Former senior minister S. Jayakumar was instrumental in drafting the legislation on the Elected President (EP) in the late 1990s when he was law minister. He tells The Sunday Times why he agrees with Prime Minister Lee Hsien Loong that a review is timely.
Q Why the need to review the EP scheme now?
A I agree with the proposal to review the EP scheme, which has been around for 25 years.
I believe that all key institutions and systems need reviewing periodically. Otherwise, they atrophy when not attuned to today's situation.
A quarter of a century is a long time. The country's economy is now much bigger. The international political and economic system today is also much more complex, turbulent and volatile.
Let us not forget: The President has enormous responsibility in exercising his custodial powers. How, and when, can he say "no" to a serious proposal of the elected government?
He needs to be a person of considerable qualifications, skills and experience in order to discharge his role in a credible and responsible way.
We need to take stock and assess if the qualifications and criteria, and other aspects, need adjustment and refinement.
It is also important that candidates for the Elected President fully understand what they can and cannot do, if elected.
They must understand that the President is not a centre of power unto himself or that he has executive powers.
If an Elected President goes beyond his proper constitutional role, there can be an impasse, and a risk of a constitutional crisis. That will be bad for Singapore.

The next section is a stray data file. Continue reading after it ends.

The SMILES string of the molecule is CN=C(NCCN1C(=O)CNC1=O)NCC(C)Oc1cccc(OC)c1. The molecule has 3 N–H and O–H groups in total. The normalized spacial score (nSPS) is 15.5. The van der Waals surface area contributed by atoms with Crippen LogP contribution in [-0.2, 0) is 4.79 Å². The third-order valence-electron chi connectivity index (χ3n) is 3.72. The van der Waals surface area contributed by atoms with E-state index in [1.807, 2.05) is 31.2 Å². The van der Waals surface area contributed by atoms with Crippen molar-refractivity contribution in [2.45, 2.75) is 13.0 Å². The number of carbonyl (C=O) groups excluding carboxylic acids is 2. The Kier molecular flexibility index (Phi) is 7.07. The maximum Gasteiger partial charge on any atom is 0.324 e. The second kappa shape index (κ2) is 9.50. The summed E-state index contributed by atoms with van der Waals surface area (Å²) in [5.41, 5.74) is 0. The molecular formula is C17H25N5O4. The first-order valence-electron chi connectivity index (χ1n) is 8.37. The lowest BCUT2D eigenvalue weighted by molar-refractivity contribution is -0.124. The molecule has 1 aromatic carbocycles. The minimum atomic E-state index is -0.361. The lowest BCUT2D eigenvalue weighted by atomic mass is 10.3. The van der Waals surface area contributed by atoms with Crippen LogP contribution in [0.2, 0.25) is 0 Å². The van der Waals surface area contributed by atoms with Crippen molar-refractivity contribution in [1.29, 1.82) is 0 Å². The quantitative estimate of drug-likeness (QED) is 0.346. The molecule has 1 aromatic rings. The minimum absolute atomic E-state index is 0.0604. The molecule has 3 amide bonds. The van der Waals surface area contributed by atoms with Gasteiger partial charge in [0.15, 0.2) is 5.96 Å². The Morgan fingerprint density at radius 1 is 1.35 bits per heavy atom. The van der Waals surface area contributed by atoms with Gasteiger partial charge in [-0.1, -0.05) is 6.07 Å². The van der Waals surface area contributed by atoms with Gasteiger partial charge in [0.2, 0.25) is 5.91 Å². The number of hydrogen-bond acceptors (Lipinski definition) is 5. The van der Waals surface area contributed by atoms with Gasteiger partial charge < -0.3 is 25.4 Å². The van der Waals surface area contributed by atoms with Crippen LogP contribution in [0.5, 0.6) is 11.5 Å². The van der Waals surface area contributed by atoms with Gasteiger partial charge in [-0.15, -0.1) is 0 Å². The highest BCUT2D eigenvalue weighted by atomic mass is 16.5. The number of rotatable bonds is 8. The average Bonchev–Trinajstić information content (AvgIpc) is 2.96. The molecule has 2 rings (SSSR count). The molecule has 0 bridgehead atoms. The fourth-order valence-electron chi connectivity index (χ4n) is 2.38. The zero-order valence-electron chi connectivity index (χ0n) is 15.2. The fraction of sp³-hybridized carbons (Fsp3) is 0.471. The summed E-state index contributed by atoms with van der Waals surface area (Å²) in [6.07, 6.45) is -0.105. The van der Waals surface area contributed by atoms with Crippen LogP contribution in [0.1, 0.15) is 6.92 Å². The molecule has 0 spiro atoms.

Q What do you think is important when reviewing the President's role?
A To the extent that we can, we should refine and calibrate the provisions, so that a right balance is struck between two aspects:
(a) The need for the elected government to be allowed to get on with its job of governing. The electorate has given it the mandate, and the President must not prevent it from doing so.
(b) The need for the government to respect the Presi-dent's exercise of his custodial role, as long as he acts within the Constitution.
Q What do you think of the call to strengthen the Council of Presidential Advisers (CPA)?
A I support the idea of reviewing the role of the CPA.
The CPA can be a very useful source of experience and counsel for the President when he exercises his special powers.
We must remember this: The PM has all his Cabinet ministers, as well as others, to consult before he takes any decision on reserves or appointments. On the other hand, the President is alone. So I see the CPA as making the second key role more robust and institutionalised, ensuring the President has the best possible advice before he decides.
Q Should the President continue to be elected by the people?
A I am glad that it is intended to keep the requirement that the President must be elected. It cannot be otherwise, if he is to be credible in exercising his custodial powers.
I have said that "notwithstanding its imperfections and limitations, the EP is a desirable institutional check and balance in our system of government". (This was in Prof Jayakumar's book, Be At The Table Or Be On The Menu, published last year.)